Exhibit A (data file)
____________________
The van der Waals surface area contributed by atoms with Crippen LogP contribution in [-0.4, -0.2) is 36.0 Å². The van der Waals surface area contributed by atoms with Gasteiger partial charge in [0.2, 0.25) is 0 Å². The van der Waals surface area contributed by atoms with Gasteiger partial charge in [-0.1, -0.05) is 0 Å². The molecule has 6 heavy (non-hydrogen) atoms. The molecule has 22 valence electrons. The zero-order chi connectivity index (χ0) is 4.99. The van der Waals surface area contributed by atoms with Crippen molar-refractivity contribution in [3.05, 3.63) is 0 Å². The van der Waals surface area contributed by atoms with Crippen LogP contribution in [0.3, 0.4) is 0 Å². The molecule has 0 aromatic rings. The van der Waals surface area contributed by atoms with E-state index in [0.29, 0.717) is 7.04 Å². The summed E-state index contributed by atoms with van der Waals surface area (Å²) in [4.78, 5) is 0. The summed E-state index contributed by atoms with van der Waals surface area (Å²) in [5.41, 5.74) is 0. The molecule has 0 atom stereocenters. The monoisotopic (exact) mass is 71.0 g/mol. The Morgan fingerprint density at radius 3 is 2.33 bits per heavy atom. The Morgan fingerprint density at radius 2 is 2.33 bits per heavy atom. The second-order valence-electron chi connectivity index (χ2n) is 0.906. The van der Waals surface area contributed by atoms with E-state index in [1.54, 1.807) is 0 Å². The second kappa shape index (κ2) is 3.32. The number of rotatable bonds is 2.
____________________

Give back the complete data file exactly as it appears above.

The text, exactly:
The van der Waals surface area contributed by atoms with Crippen LogP contribution in [-0.4, -0.2) is 36.0 Å². The van der Waals surface area contributed by atoms with Gasteiger partial charge in [0.2, 0.25) is 0 Å². The van der Waals surface area contributed by atoms with Gasteiger partial charge in [-0.1, -0.05) is 0 Å². The molecule has 6 heavy (non-hydrogen) atoms. The molecule has 22 valence electrons. The zero-order chi connectivity index (χ0) is 4.99. The van der Waals surface area contributed by atoms with Crippen molar-refractivity contribution in [3.05, 3.63) is 0 Å². The van der Waals surface area contributed by atoms with Crippen LogP contribution in [0.3, 0.4) is 0 Å². The molecule has 0 aromatic rings. The van der Waals surface area contributed by atoms with E-state index in [0.29, 0.717) is 7.04 Å². The summed E-state index contributed by atoms with van der Waals surface area (Å²) in [4.78, 5) is 0. The summed E-state index contributed by atoms with van der Waals surface area (Å²) in [5.41, 5.74) is 0. The molecule has 0 atom stereocenters. The monoisotopic (exact) mass is 71.0 g/mol. The Morgan fingerprint density at radius 3 is 2.33 bits per heavy atom. The Morgan fingerprint density at radius 2 is 2.33 bits per heavy atom. The second-order valence-electron chi connectivity index (χ2n) is 0.906. The van der Waals surface area contributed by atoms with E-state index in [1.54, 1.807) is 0 Å². The second kappa shape index (κ2) is 3.32. The number of rotatable bonds is 2.